Am I doing this for the right reason? What does my Soul need? What is God asking of me? These aren’t easy questions to answer, and the immediate, glib response is usually wrong – probably the ego trying hijack the situation for its own nefarious ends.

This process isn’t about becoming someone better. It’s not about fixing yourself or being perfect. It’s not another ego trip or hero’s journey to a golden land of happiness. I don’t want to rebuild my life only to watch it collapse again because I’ve built it on false ideas made of ego sand.

The Mystic Warrior practice is about removing resistance to Reality and getting out of my own way. It’s about saying YES! to being alive and accepting the truth present in every moment.

It’s about remembering that everything is in God, even the shitty stuff, even the pain and the darkness. This sounds crazy, but if you could see Reality as it is, you would see what the mystic sees – that there’s nothing but God.

“Take courage. The human race is divine.” – Pythagoras

Next time, we’ll explore the inspiration behind the Mystic Warrior Practice

More on Mysticism:

Images: Woman; Ksitigarbha

17 thoughts on “Mystic Warrior Practice – Introduction

  1. I was/am a warrior protecting my wife with PTSD and rape trauma.

    You wanna get all semantic with life and spirituality, obviously hasn’t cut you down to size yet.

    Jessica, we all have our roads, I understand the fight part of life, others think this love and light stuff works. It’s a delusion and escape, just like em drugs.

    When serious work is done on this plane it involves suffering, pain and blood. This is the spiritual warrior, devoting their life to another because they KNOW it’s the right thing to do.

    Reading comments over the year or so on this site gives me hope there are still those that realize, you don’t get even a fraction of “it” in one life.

    My Pluto / Saturn pancake is right square on my 21 Aries Sun, yeehaw!

    Liked by 1 person

        1. On reflection, I’ll leave your comments up for context. There’s a lot of shadow stuff flying around and it might be instructive…

          Not sure why anyone cares so much about what I think 😞


        2. I’ve deleted 2 comments: one from TeotiGraphix and another from cabrogal, because this has now descended into unnecessary mudslinging.

          It’s interesting that this has happened on a post about ‘not fighting’ but I can’t allow negativity to pollute this space any longer. Just for the record, here are my guidelines for etiquette in the comments:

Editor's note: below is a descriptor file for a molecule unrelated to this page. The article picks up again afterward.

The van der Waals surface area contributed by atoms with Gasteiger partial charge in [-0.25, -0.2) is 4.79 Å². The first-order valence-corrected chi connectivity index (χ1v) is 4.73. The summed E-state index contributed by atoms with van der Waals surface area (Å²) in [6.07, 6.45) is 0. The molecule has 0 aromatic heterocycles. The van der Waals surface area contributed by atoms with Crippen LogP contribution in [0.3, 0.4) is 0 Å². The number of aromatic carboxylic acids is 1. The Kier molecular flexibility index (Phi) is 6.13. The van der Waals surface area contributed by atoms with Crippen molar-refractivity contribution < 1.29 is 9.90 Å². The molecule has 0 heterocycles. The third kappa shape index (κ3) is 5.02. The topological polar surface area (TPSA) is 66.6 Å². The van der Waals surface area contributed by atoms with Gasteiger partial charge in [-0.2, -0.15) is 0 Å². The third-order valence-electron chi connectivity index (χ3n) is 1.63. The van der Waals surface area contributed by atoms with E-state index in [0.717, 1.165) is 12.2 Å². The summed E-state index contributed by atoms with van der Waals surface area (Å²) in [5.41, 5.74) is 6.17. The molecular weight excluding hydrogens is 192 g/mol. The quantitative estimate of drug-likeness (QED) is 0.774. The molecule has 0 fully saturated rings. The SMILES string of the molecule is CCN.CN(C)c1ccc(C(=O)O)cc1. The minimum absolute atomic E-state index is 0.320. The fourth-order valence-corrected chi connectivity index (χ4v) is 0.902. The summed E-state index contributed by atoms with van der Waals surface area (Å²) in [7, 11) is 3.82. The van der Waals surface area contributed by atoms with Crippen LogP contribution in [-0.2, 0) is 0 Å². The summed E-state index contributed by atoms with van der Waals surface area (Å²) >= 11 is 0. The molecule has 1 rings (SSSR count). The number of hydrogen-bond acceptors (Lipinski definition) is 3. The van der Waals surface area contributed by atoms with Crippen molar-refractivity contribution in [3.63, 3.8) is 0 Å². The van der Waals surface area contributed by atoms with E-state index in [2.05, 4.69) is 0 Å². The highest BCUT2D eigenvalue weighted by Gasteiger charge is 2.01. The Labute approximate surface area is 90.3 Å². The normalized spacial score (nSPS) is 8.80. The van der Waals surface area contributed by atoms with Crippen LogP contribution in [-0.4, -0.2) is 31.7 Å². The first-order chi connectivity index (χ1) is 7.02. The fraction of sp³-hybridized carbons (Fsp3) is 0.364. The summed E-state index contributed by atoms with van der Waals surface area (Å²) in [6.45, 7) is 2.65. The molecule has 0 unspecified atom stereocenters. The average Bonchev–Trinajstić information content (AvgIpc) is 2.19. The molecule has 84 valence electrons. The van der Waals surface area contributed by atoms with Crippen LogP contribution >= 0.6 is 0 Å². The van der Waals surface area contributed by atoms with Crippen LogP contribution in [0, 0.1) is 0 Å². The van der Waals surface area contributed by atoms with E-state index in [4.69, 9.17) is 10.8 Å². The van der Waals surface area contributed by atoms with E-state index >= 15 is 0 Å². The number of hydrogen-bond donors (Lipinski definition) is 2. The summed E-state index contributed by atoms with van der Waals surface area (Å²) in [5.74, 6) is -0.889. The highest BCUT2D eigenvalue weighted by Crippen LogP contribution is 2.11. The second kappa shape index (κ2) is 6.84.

Any further comments in a similar vein on this or any other posts will also be deleted.


  2. Hi Jessica,
    This was a good reminder of where I am in my journey, which began 26 years ago at the age of 15. I thought I would suggest a direction for you as it was very profound for me. Of course, this direction could have only been meant for me, so feel free to take it or leave it.

    Seek out the Goddess. In seeking out the Goddess, I found a new understanding of God. She goes by many names, but I recommend starting with Sophia because so much has been written about her under that name.

    I’ve privately called myself the Warrior Queen for many years — my south node is in Aries. Now I’m learning to integrate the feminine principle into that of the warrior and I’m now coming to understand humanity on a very different level.

    Good luck on your journey.

    Liked by 1 person

  3. BTW, my family has been locked in intergenerational struggle with the Salvation Army for over as century now, with each generation opening new fronts (my contribution included drug and sex work policy but mostly it’s been more personal and vicious than that). That’s the sort of crap warrior spirituality leads you into Jess.


  4. I dunno Jess. This ‘warrior as spiritual path’ stuff has never worked for me, whether it’s Buddhist metaphors, the Gita, the reveling in slaughter of the OT, the calls to arms of the NT, the path of the samurai and warrior priests, the nationalist warrior spirituality promoted by Leni Riefenstahl and modern Hollywood or the strong military traditions on both sides of my own family (interestingly, though my Indigenous family history and tribal tradition is full of warrior militarism it’s notably absent from our Dreaming stories). Yeah, my family has a lot of those sorts of stories, though we don’t like to tell them. They generally don’t end well.